Bank loans in Dominican Republic

Hello,

Finances and banking can sometimes be a headache for many expats, especially when it comes to taking out bank loans.

Is it difficult for an expat to get approved for a bank loan in Dominican Republic?

What are the types of bank loans available for expats (mortgage/bonds; business loans; car loans; personal loans; student loans)?

What are the general conditions for expats to take out bank loans (interest rates; timeframe to repay loans, etc.)?

Which bank in Dominican Republic is the most popular or accessible for expats regarding loans?

Would you normally require the services of an accounts manager at the bank in order to facilitate the process of taking out a loan? Is this service free of charge?

What would happen in the case of an unpaid loan if you have to repatriate back to your home country or move somewhere else?

Are there any other options for loans aside from the bank in Dominican Republic, such as taking out a loan from your bank in your home country, or other types of companies not affiliated with banks, that give out loans?

Thank you for sharing your experience.

Priscilla

Very important questions and information hopefully someone can inlight us about it.

Well this is a good thread.

It is very very difficult to get bank loans and or mortgages here  from the banks. As expats they do not like to deal with us.  The hoops you jump through will be pretty serious.

The interest rate will be significantly higher than you are looking to pay as well! 

You will sign over the deed or matricula for your house or vehicle until your loan is paid in full.  Should you leave for any reason and abandon your assets while there is a debt, then you will lose your assets!   

No bank is better than the other!  They are all difficult.   You cannot get a loan or mortgage without legal residencia!  Then you will be giving up your firstborn to make this happen.

There is owner held financing sometimes. There is developer financing sometimes!  Each will have their own set of rules but NO ONE will give you title until it is paid off in full.

In my opinion you are ALWAYS better to get a loan from  where ever you come from!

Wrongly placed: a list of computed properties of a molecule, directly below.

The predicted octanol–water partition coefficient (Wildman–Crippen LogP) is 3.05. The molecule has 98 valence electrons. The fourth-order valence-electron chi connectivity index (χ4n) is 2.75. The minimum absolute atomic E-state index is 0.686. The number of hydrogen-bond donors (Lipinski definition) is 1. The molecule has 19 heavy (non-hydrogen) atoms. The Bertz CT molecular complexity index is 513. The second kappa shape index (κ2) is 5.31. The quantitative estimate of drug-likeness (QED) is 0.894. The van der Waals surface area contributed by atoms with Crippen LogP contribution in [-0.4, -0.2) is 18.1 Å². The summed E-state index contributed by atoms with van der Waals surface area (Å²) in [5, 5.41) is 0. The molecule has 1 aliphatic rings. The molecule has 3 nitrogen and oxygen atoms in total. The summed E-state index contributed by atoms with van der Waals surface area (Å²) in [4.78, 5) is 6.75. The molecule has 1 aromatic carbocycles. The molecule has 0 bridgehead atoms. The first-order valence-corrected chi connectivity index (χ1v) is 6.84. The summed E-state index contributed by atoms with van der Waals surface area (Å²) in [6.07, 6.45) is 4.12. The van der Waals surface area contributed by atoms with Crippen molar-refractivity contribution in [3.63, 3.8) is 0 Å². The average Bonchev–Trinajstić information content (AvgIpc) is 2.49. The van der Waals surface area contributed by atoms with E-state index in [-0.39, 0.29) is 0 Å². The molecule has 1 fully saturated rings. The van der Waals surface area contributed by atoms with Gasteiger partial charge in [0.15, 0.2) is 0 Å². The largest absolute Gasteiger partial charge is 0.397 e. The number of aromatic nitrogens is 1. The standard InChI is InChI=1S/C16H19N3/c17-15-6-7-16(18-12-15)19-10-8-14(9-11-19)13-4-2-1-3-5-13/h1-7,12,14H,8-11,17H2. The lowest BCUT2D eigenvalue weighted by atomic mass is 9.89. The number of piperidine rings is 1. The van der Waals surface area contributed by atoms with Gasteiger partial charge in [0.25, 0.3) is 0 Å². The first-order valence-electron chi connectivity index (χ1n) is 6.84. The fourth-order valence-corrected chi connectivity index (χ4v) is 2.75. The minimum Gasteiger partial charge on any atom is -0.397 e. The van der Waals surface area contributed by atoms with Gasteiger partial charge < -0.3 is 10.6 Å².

Thats like mission impossible..
What about salaried foreigners, base on their salary, they also have same issue?!

Exactly the same issues honey!

It is that old saying,"No money,  no honey."

the tinker40 :

It is that old saying,"No money,  no honey."

I just read your post to this thread...to which I reply:

:lol:   :proud   :joking:

No money, no honey!!  Indeed!!

I may get the message late...but I do get the message!!

Blessings, good sir.

ExpatRusher

I´ve had good experiences with Banco Santa Cruz. As long as you have good credit the bank is willing to give you a loan.

The issue of course is expats have no good credit here. They have nothing.  Credit from anywhere else counts for nothing here.

And expats can get on a plane and leave the loans behind. That is why it is sooooo tough to get a loan here.

The banks like to see a minimum deposit maintained in ones account and a steady income before they will contemplate giving you a credit card too. It is less easy for me to get a credit card even though I am a long term permanent resident with good banking record for many years, yet my wife can get many and her security is being Dominican.

Getting a credit rating here takes time too and is asked for when you rent property in Santo Domingo. I understand is is easier to rent on the North Coast without these checks.

It is a chicken and egg scenario, in that you start building your local credit rating with on time payments to say Edesur and Altice for electricity and cable when you are in your rented apartment, but a credit reference is sought before you rent and to get around that you find a local to provide security. Now if you are an outright buyer you have assets as security here for the lenders so as long as they tie that in you become a lesser risk. And they ask for your cedula and authorization to do a credit check.

I've never had a credit check when renting in the capital but always need a "fiador" or guarantor....

And you are exactly right on the chicken or egg example!!!! So true.

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